Editor’s Note: Last week e-Veritas gave you a cadet-level perspective on the issues of the current transition into summer training that is now wrapping up at RMCC. We now present the other side of the story.
As They See It: RMCC Chief Instructor’s Office Tackles Complex Problems to Get Cadets on Training
Article by 25494 A/SLt Kristopher Hicks and 24554 NCdt Francis Montagnese
At the end of each academic year, hundreds of officer and naval Cadets from RMCC are posted out for the summer months to conduct various phases of training. This year upwards of 1000 Cadets are dispersed across the country. Of these, roughly 270 newly commissioned 2Lt’s and A/Slt’s were posted out of RMCC to begin their careers in the CF. To the untrained eye this may all seem to just happen, but I assure you, it takes hours upon hours of coordination through multiple bases and managing authorities to get OCdt Bloggins posted to Winnipeg. It is an extremely complex process that can be very formidable for the small team at the Chief Instructor’s Office. Each member’s summer posting, whether for phase training, On the Job Education/Training (OJE/OJT), or even Second Language Training, requires a great deal of coordination, diligence, and communication.
Since early in the winter semester, the members of the Chief Instructor’s (CI) office, Maj Parent, 19426 Capt Wendland, Capt Carpenter, WO Harper, 24971 2Lt Lee, 25104 2Lt White (recently posted to CFB Trenton), 24554 NCdt Montagnese and the recent addition of 25720 OCdt (IV) LaVine, have been working tirelessly to ensure all of the members of RMCC are efficiently posted to their training units to be gainfully employed or to participate in training during the summer months. In this effort, this team has been in constant communication with ten different Managing Authorities (MA’s) in varying time zones across the country. The Training and Staff Officer of Careers offices work closely with the MA’s who coordinate with the Chain of Command and the various CF bases or organizations Cadets are sent to. They are essentially split into two offices: the Training office deals with the organization of summer training for returning Cadets, and the Staff Officer of Careers office coordinating postings for all of the graduating cadets. The management of house hunting trips, claims, and posting messages are all important aspects of the process that must pass through the CI’s office before it can be fully resolved.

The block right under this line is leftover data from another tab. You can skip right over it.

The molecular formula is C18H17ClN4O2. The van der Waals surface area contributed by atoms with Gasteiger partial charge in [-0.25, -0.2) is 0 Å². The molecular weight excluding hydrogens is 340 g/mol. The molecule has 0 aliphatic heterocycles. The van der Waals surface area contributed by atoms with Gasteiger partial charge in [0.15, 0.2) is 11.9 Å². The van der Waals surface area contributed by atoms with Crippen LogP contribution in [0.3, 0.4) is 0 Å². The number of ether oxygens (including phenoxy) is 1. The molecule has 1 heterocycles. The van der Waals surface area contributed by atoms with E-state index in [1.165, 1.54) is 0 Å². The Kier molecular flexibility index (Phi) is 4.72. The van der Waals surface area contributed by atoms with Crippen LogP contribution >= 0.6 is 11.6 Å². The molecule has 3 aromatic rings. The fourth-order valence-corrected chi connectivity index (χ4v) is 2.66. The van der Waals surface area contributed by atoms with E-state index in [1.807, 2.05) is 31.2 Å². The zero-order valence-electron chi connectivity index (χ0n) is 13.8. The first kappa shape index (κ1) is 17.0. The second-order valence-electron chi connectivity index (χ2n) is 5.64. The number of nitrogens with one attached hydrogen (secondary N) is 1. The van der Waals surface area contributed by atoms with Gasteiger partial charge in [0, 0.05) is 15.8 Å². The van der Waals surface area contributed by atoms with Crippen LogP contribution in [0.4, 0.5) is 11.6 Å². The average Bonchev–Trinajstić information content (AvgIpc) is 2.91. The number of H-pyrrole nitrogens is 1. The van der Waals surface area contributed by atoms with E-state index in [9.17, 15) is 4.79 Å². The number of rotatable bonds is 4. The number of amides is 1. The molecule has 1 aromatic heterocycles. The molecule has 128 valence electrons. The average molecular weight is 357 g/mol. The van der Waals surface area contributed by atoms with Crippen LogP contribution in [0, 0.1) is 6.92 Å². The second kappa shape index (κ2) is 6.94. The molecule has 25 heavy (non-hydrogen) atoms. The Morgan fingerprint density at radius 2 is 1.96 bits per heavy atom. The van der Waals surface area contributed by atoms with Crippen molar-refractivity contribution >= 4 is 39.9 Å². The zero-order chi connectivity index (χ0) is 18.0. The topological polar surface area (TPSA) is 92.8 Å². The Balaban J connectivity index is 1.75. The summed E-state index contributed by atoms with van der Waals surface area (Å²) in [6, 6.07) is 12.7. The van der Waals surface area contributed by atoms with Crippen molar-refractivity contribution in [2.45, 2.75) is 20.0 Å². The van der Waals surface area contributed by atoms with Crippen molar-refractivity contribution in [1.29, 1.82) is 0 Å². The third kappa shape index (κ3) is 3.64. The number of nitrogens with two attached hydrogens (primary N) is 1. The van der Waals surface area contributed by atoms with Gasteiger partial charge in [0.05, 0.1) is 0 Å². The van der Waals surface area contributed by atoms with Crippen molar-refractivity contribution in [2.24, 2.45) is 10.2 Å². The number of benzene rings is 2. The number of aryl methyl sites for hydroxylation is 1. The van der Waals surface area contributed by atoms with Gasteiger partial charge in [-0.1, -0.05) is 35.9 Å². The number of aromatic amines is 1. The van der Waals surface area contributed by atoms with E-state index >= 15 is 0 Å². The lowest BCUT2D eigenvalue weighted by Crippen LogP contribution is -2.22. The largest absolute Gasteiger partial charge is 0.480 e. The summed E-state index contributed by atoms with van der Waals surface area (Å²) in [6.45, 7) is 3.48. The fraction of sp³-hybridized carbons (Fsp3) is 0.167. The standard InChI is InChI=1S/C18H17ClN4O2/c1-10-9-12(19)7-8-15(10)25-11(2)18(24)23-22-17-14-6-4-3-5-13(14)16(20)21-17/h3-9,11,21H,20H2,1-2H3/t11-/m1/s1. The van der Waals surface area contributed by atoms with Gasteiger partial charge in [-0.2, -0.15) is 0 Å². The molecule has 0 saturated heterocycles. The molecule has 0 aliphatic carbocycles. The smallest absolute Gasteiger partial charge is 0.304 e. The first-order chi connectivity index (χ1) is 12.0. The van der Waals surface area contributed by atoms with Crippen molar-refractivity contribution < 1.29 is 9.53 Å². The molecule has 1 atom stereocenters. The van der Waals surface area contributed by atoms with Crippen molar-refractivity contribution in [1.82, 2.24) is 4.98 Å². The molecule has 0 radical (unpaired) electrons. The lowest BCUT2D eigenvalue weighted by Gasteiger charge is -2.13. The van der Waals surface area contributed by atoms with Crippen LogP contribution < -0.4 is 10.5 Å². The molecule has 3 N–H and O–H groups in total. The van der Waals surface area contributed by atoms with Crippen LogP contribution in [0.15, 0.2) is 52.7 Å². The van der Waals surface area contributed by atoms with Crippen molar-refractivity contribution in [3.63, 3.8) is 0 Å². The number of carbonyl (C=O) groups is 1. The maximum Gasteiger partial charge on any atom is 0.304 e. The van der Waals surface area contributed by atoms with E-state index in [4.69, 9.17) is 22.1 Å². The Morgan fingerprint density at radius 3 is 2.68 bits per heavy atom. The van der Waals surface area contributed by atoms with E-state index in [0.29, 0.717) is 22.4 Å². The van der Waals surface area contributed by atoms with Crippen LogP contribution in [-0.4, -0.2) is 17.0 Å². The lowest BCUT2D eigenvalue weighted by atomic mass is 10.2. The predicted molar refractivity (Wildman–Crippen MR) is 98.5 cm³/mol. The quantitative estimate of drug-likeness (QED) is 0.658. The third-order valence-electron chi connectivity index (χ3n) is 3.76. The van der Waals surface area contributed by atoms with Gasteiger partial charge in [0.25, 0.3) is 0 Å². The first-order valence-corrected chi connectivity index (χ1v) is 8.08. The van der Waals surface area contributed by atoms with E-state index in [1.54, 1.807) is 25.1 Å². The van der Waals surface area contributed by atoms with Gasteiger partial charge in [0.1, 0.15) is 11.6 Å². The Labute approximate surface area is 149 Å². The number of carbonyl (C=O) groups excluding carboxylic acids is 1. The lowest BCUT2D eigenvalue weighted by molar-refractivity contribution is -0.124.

Despite the office’s best efforts, the process is not perfect. Each year, the office encounters numerous challenges that require thoughtful and timely solutions. A myriad of reasons can change training or posting messages, including the needs of the service, personal and medical situations, addition of spouses, VOT-Us (Voluntary Occupational Transfer – Untrained), and academic program changes and deficiencies, among others. All of these issues take time to resolve. Luckily, the flexibility and care of the CI’s team allows effective discovery of solutions and the selection of the best course of action.
To enlighten you on the numbers that we deal with, there are over 100 cadets in Gagetown completing training right now, as well as over 250 cadets in St-Jean on their Basic Military Officer Qualification and SOLET (Second Official Language Education and Training) courses, and 12 cadets participating in the Nijmegen marches. Many others are in Newfoundland, Esquimalt, Halifax, Portage, various cadet camps, or academic training on Engineering Decompression. One deserving cadet is even at the Florida Space School for OJE. Without the hard work of the Chief Instructor’s office, complimented by the efforts of the Cadet Orderly Room and all others involved, coordinating the summer training and postings of our vast and diverse Wing would surely be impossible.
25366 NCdt Mike Shewfelt also had the opportunity to sit down with Maj Parent and members of his team to get more details on the situation as they see it.